• Isaac Simon

Voting Rights and Archives Center Collections (2018)

10.26.18

Originally published: https://si-siris.blogspot.com/2018/10/voting-rights-and-archives-center.html

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The fraught history of Southern states denying African Americans the right to vote, a right guaranteed by the 15th Amendment, was a practice that extended through the first half of the 20th century. Southern states, through the passage of Jim Crow laws, legalized various forms of voter discrimination. A poll tax, a literacy test, and, ironically, moral character tests served as examples. The Civil Rights Acts of 1957 and 1960 were the first laws that promoted the rights of African-Americans since the end of Reconstruction. While the former expanded the Justice Department by creating the Civil Rights Division and the Commission on Civil Rights, the latter protected African Americans from voter disenfranchisement in local municipalities and included a congressional provision that authorized the federal courts to appoint “referees” in areas where discrimination took place. However, voter turnout showed little to no variance during this time and demonstrated the power of local election officials to discriminate against minority voters.


The work that went into the fight against the forces of voter suppression is well documented in several Archives Center collections. The Afro Americana series of the Warshaw Collection of Business Americana includes extensive materials from the years 1961-1964. The work behind Freedom Summer, otherwise known as the Mississippi Summer Project (MSP), began in late spring of ‘64. The objectives of MSP involved galvanizing local support by lobbying the state government to ensure full voting rights for African Americans. The project put forth plans spearheaded by the Council of Federated Organizations and the Student Non-Violent Coordinating Committee (SNCC.) Such materials include “The Battle for Civil Rights Negro Representation Now,” a magazine distributed by the American Labor Party headquarters, along with copies of the “Student Voice,” which showcased the moment college students from elite universities bused themselves to Mississippi to staff educational programs at places that became known as Freedom Schools.


This is not the only collection that illuminates the struggles of African-Americans in the 20th Century. The portfolio Photographs of Stephen Somerstein / 1965 Selma to Montgomery March documented the civil rights march from Selma to Montgomery, Alabama in the spring of 1965. The collection includes photographs that document everyone from Martin Luther King to John Lewis, the head of SNCC. Some photographs show the eclectic mix of marchers walking side by side while other snapshots depict families sitting on their porch watching the passersby. The collection features a rare photograph of Martin Luther King addressing twenty-five thousand marchers before the Alabama State Capitol building in Montgomery.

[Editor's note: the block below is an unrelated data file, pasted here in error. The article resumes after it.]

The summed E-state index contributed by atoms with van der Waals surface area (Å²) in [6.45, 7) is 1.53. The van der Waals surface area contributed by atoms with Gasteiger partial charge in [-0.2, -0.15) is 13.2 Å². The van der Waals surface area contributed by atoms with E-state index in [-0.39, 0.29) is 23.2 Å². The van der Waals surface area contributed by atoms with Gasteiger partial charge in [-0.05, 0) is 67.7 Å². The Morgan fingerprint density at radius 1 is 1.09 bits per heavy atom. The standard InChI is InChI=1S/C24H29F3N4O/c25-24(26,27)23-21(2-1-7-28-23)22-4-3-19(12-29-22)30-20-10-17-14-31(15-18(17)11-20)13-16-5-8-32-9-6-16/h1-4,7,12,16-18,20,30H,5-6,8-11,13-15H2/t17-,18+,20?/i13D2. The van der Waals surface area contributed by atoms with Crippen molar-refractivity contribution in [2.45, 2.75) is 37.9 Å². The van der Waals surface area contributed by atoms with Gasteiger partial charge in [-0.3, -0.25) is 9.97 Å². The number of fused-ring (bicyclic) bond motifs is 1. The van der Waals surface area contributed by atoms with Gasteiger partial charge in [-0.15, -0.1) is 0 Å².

Stephen Somerstein, photographer. "Dr. Martin Luther King, Jr., speaking behind a sea of microphones... March 25, 2965." Silver gelatin print." Gift of the artist.

NMAH Archives Center, AC1300-0000001.


Lastly, the work of photographer Bob Adelman, as it appears in the Bob Adelman Civil Rights Photographs, are works that span the entirety of the civil rights movement. Some of his most powerful pictures include a boy in school while a portrait of Lincoln hangs above. While the symbolism might speak for itself, it shows how Lincoln’s legacy looms large, casting a shadow over ongoing battles. Another shows a black man leaving a “Whites Only” restroom, suggesting that, for some, the best way to protest segregation is through personal integration, illuminating the strides made by individuals to combat state-sanctioned discrimination. Perhaps the most striking photograph of the group depicts a black man filling out a ballot card in the spring of 1966, just a year after Congress passed the Voting Rights Act. In it, his hand is vividly exposed as he draws an ‘x’ next to each of his chosen candidates.



Bob Adelman, photographer. Silver gelatin print, untitled, 1960s.

Gift of Jae Brown. NMAH Archives Center, AC1438-0000015-2.


Bob Adelman, photographer. Silver gelatin print, untitled, 1960s.

Gift of Jae Brown. NMAH Archives Center, AC1438-0000013.


All three of these collections teach us how the African-American right to vote was contested, not a given. The way this right was earned and how the struggles are remembered now have renewed relevance. Recent threats to the voting rights act challenge us to reacquaint ourselves with the past in order to better confront the present.

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